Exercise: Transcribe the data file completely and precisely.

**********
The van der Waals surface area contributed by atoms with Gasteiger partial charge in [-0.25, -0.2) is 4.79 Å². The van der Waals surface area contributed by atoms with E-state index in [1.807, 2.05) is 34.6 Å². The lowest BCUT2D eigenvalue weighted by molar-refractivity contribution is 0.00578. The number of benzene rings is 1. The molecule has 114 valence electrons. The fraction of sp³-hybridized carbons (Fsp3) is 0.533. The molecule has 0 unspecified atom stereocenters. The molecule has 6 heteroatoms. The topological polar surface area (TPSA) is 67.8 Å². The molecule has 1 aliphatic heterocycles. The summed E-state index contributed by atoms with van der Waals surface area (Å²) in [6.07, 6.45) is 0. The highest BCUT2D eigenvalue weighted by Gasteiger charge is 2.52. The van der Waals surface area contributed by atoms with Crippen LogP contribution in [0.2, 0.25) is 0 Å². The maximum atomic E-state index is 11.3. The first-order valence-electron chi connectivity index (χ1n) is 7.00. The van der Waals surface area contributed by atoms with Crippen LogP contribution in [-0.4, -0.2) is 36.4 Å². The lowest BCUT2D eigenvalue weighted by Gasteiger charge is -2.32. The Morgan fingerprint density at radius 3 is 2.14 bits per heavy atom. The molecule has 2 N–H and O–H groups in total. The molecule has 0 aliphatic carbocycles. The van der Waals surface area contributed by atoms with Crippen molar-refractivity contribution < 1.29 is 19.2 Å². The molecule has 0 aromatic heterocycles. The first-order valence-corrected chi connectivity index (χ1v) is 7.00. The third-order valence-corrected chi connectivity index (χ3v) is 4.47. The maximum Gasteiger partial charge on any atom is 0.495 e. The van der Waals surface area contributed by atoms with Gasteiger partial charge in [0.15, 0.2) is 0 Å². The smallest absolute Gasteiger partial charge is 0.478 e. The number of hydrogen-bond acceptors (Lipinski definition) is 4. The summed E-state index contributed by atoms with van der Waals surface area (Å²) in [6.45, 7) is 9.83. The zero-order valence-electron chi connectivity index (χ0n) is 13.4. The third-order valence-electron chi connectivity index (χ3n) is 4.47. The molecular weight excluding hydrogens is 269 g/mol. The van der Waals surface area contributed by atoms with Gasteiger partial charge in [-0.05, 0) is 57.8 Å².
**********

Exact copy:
The van der Waals surface area contributed by atoms with Gasteiger partial charge in [-0.25, -0.2) is 4.79 Å². The van der Waals surface area contributed by atoms with E-state index in [1.807, 2.05) is 34.6 Å². The lowest BCUT2D eigenvalue weighted by molar-refractivity contribution is 0.00578. The number of benzene rings is 1. The molecule has 114 valence electrons. The fraction of sp³-hybridized carbons (Fsp3) is 0.533. The molecule has 0 unspecified atom stereocenters. The molecule has 6 heteroatoms. The topological polar surface area (TPSA) is 67.8 Å². The molecule has 1 aliphatic heterocycles. The summed E-state index contributed by atoms with van der Waals surface area (Å²) in [6.07, 6.45) is 0. The highest BCUT2D eigenvalue weighted by Gasteiger charge is 2.52. The van der Waals surface area contributed by atoms with Crippen LogP contribution in [0.2, 0.25) is 0 Å². The maximum atomic E-state index is 11.3. The first-order valence-electron chi connectivity index (χ1n) is 7.00. The van der Waals surface area contributed by atoms with Crippen LogP contribution in [-0.4, -0.2) is 36.4 Å². The lowest BCUT2D eigenvalue weighted by Gasteiger charge is -2.32. The Morgan fingerprint density at radius 3 is 2.14 bits per heavy atom. The molecule has 2 N–H and O–H groups in total. The molecule has 0 aliphatic carbocycles. The van der Waals surface area contributed by atoms with Crippen molar-refractivity contribution < 1.29 is 19.2 Å². The molecule has 0 aromatic heterocycles. The first-order valence-corrected chi connectivity index (χ1v) is 7.00. The third-order valence-corrected chi connectivity index (χ3v) is 4.47. The maximum Gasteiger partial charge on any atom is 0.495 e. The van der Waals surface area contributed by atoms with Gasteiger partial charge in [0.15, 0.2) is 0 Å². The smallest absolute Gasteiger partial charge is 0.478 e. The number of hydrogen-bond acceptors (Lipinski definition) is 4. The summed E-state index contributed by atoms with van der Waals surface area (Å²) in [6.45, 7) is 9.83. The zero-order valence-electron chi connectivity index (χ0n) is 13.4. The third-order valence-electron chi connectivity index (χ3n) is 4.47. The molecular weight excluding hydrogens is 269 g/mol. The van der Waals surface area contributed by atoms with Gasteiger partial charge in [-0.05, 0) is 57.8 Å².